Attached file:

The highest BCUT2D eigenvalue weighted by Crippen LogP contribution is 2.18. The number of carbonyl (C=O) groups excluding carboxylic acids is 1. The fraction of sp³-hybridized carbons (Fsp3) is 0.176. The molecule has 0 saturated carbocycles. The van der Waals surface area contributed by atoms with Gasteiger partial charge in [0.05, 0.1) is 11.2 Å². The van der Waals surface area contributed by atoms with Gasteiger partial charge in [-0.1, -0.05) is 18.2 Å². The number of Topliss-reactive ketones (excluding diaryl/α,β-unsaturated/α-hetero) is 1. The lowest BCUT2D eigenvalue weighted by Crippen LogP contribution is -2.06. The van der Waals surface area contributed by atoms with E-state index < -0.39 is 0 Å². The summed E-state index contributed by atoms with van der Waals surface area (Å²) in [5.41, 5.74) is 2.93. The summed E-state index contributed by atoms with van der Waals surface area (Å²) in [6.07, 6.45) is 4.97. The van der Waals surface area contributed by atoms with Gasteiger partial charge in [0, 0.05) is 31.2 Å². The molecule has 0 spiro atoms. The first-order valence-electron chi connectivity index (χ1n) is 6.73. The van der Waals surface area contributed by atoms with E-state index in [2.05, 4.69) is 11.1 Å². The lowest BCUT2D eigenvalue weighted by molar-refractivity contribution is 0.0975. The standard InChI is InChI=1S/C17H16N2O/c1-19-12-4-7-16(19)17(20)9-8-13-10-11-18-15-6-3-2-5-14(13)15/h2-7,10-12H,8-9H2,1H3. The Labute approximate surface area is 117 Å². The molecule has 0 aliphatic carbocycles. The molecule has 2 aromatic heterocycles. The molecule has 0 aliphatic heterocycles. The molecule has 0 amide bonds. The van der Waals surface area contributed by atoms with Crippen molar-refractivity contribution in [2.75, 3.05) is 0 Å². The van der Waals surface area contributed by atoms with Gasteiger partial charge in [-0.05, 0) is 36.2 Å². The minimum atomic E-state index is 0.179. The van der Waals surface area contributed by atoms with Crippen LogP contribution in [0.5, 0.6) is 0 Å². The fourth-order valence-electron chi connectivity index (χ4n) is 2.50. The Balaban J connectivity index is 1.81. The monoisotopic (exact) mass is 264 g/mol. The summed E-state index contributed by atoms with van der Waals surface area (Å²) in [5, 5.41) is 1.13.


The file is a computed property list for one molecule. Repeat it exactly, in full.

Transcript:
The highest BCUT2D eigenvalue weighted by Crippen LogP contribution is 2.18. The number of carbonyl (C=O) groups excluding carboxylic acids is 1. The fraction of sp³-hybridized carbons (Fsp3) is 0.176. The molecule has 0 saturated carbocycles. The van der Waals surface area contributed by atoms with Gasteiger partial charge in [0.05, 0.1) is 11.2 Å². The van der Waals surface area contributed by atoms with Gasteiger partial charge in [-0.1, -0.05) is 18.2 Å². The number of Topliss-reactive ketones (excluding diaryl/α,β-unsaturated/α-hetero) is 1. The lowest BCUT2D eigenvalue weighted by Crippen LogP contribution is -2.06. The van der Waals surface area contributed by atoms with E-state index < -0.39 is 0 Å². The summed E-state index contributed by atoms with van der Waals surface area (Å²) in [5.41, 5.74) is 2.93. The summed E-state index contributed by atoms with van der Waals surface area (Å²) in [6.07, 6.45) is 4.97. The van der Waals surface area contributed by atoms with Gasteiger partial charge in [0, 0.05) is 31.2 Å². The molecule has 0 spiro atoms. The first-order valence-electron chi connectivity index (χ1n) is 6.73. The van der Waals surface area contributed by atoms with E-state index in [2.05, 4.69) is 11.1 Å². The lowest BCUT2D eigenvalue weighted by molar-refractivity contribution is 0.0975. The standard InChI is InChI=1S/C17H16N2O/c1-19-12-4-7-16(19)17(20)9-8-13-10-11-18-15-6-3-2-5-14(13)15/h2-7,10-12H,8-9H2,1H3. The Labute approximate surface area is 117 Å². The molecule has 0 aliphatic carbocycles. The molecule has 2 aromatic heterocycles. The molecule has 0 aliphatic heterocycles. The molecule has 0 amide bonds. The van der Waals surface area contributed by atoms with Crippen molar-refractivity contribution in [2.75, 3.05) is 0 Å². The van der Waals surface area contributed by atoms with Gasteiger partial charge in [-0.05, 0) is 36.2 Å². The minimum atomic E-state index is 0.179. The van der Waals surface area contributed by atoms with Crippen LogP contribution in [0.5, 0.6) is 0 Å². The fourth-order valence-electron chi connectivity index (χ4n) is 2.50. The Balaban J connectivity index is 1.81. The monoisotopic (exact) mass is 264 g/mol. The summed E-state index contributed by atoms with van der Waals surface area (Å²) in [5, 5.41) is 1.13.